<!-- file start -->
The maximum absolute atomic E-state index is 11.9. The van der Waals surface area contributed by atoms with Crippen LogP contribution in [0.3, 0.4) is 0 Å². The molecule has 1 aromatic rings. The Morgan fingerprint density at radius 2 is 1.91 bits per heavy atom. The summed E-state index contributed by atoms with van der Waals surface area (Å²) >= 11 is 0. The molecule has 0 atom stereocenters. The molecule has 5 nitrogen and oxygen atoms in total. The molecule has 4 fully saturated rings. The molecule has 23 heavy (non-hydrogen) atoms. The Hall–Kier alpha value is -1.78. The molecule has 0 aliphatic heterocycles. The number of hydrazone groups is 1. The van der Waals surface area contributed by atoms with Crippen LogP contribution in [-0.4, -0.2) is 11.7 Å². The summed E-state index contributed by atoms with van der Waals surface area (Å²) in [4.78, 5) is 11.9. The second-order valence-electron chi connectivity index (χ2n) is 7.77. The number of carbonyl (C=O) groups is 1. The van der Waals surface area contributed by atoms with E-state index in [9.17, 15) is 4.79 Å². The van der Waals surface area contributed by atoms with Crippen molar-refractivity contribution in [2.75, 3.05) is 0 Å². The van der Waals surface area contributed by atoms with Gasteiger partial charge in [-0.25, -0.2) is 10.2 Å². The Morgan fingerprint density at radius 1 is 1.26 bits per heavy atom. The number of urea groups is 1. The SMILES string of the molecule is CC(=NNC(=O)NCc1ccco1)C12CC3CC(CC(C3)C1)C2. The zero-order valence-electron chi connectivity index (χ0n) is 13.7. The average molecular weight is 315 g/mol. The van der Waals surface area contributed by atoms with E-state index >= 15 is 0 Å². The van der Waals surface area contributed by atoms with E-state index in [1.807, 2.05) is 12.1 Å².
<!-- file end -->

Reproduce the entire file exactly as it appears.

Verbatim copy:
The maximum absolute atomic E-state index is 11.9. The van der Waals surface area contributed by atoms with Crippen LogP contribution in [0.3, 0.4) is 0 Å². The molecule has 1 aromatic rings. The Morgan fingerprint density at radius 2 is 1.91 bits per heavy atom. The summed E-state index contributed by atoms with van der Waals surface area (Å²) >= 11 is 0. The molecule has 0 atom stereocenters. The molecule has 5 nitrogen and oxygen atoms in total. The molecule has 4 fully saturated rings. The molecule has 23 heavy (non-hydrogen) atoms. The Hall–Kier alpha value is -1.78. The molecule has 0 aliphatic heterocycles. The number of hydrazone groups is 1. The van der Waals surface area contributed by atoms with Crippen LogP contribution in [-0.4, -0.2) is 11.7 Å². The summed E-state index contributed by atoms with van der Waals surface area (Å²) in [4.78, 5) is 11.9. The second-order valence-electron chi connectivity index (χ2n) is 7.77. The number of carbonyl (C=O) groups is 1. The van der Waals surface area contributed by atoms with E-state index in [9.17, 15) is 4.79 Å². The van der Waals surface area contributed by atoms with Crippen molar-refractivity contribution in [2.75, 3.05) is 0 Å². The van der Waals surface area contributed by atoms with Gasteiger partial charge in [-0.25, -0.2) is 10.2 Å². The Morgan fingerprint density at radius 1 is 1.26 bits per heavy atom. The number of urea groups is 1. The SMILES string of the molecule is CC(=NNC(=O)NCc1ccco1)C12CC3CC(CC(C3)C1)C2. The zero-order valence-electron chi connectivity index (χ0n) is 13.7. The average molecular weight is 315 g/mol. The van der Waals surface area contributed by atoms with E-state index >= 15 is 0 Å². The van der Waals surface area contributed by atoms with E-state index in [1.807, 2.05) is 12.1 Å².